Is it possible to know from which specific version of
bash a particular built-in is made available from the command-line? Is it only possible by browsing through release notes for each of the versions or a simpler way exists?
I don't think there's a way to ask Bash for which version a feature was added. The closest way of testing it that I can think of, using
BASH_COMPAT or the
compatXY options, don't include builtin availability (even though some affect builtin behaviour):
If set, Bash changes its behavior to that of version 3.1 with respect to quoted arguments to the conditional command's
=~operator and with respect to locale-specific string comparison when using the
>operators. Bash versions prior to bash-4.1 use ASCII collation and strcmp(3); bash-4.1 and later use the current locale's collation sequence and strcoll(3).
If set, Bash changes its behavior to that of version 3.2 with respect to locale-specific string comparison when using the
>operators (see previous item) and the effect of interrupting a command list. Bash versions 3.2 and earlier continue with the next command in the list after one terminates due to an interrupt.
If set, Bash changes its behavior to that of version 4.0 with respect to locale-specific string comparison when using the
>operators (see description of
compat31) and the effect of interrupting a command list. Bash versions 4.0 and later interrupt the list as if the shell received the interrupt; previous versions continue with the next command in the list.
If set, Bash, when in POSIX mode, treats a single quote in a double-quoted parameter expansion as a special character. The single quotes must match (an even number) and the characters between the single quotes are considered quoted. This is the behavior of POSIX mode through version 4.1. The default Bash behavior remains as in previous versions.
If set, Bash does not process the replacement string in the pattern substitution word expansion using quote removal.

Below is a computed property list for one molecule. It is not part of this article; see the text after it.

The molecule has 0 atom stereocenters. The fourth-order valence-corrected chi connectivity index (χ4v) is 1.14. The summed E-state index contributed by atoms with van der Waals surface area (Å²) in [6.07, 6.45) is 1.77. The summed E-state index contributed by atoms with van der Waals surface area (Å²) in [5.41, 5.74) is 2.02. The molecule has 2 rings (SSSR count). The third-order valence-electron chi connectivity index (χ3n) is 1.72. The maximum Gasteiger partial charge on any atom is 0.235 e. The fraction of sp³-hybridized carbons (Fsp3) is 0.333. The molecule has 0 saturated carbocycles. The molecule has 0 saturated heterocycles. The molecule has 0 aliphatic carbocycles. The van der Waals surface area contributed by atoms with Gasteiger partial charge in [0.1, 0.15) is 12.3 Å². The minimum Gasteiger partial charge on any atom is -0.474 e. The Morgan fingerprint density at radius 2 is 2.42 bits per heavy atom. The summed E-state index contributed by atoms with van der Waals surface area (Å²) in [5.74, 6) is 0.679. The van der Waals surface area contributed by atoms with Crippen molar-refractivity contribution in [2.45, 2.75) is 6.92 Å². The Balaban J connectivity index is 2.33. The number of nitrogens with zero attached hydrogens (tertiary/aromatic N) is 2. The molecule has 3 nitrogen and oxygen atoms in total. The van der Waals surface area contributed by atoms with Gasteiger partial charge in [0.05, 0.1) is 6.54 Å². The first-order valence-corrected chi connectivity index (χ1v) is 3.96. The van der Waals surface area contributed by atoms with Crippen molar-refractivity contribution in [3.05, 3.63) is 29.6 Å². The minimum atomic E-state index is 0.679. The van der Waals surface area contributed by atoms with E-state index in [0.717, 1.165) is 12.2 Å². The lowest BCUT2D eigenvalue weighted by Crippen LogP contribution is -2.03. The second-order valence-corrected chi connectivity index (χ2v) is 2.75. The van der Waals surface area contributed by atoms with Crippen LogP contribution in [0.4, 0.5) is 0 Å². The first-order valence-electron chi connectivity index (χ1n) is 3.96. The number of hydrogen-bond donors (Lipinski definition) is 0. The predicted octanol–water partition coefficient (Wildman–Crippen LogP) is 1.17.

If set, Bash does not print a warning message if an attempt is made to use a quoted compound array assignment as an argument to
declare, makes word expansion errors non-fatal errors that cause the current command to fail (the default behavior is to make them fatal errors that cause the shell to exit), and does not reset the loop state when a shell function is executed (this allows break or continue in a shell function to affect loops in the caller's context).
If set, Bash saves the positional parameters to
BASH_ARGCbefore they are used, regardless of whether or not extended debugging mode is enabled.
There really isn't much of a use-case for this. The usual advice for situations that checks version information for feature availability is to check for the feature's (in this case, builtin's) availability directly instead - after all, even a version which has this feature might have it disabled at compile-time.
$ for s in bash /bin/bash; do for b in compopt help; do "$s" -c 'echo "$1" is $([[ $(type "$1" 2>/dev/null) =~ "shell builtin" ]] || echo not) a builtin in "$BASH_VERSION"' _ $b; done; done compopt is a builtin in 5.0.7(1)-release help is a builtin in 5.0.7(1)-release compopt is not a builtin in 3.2.57(1)-release help is a builtin in 3.2.57(1)-release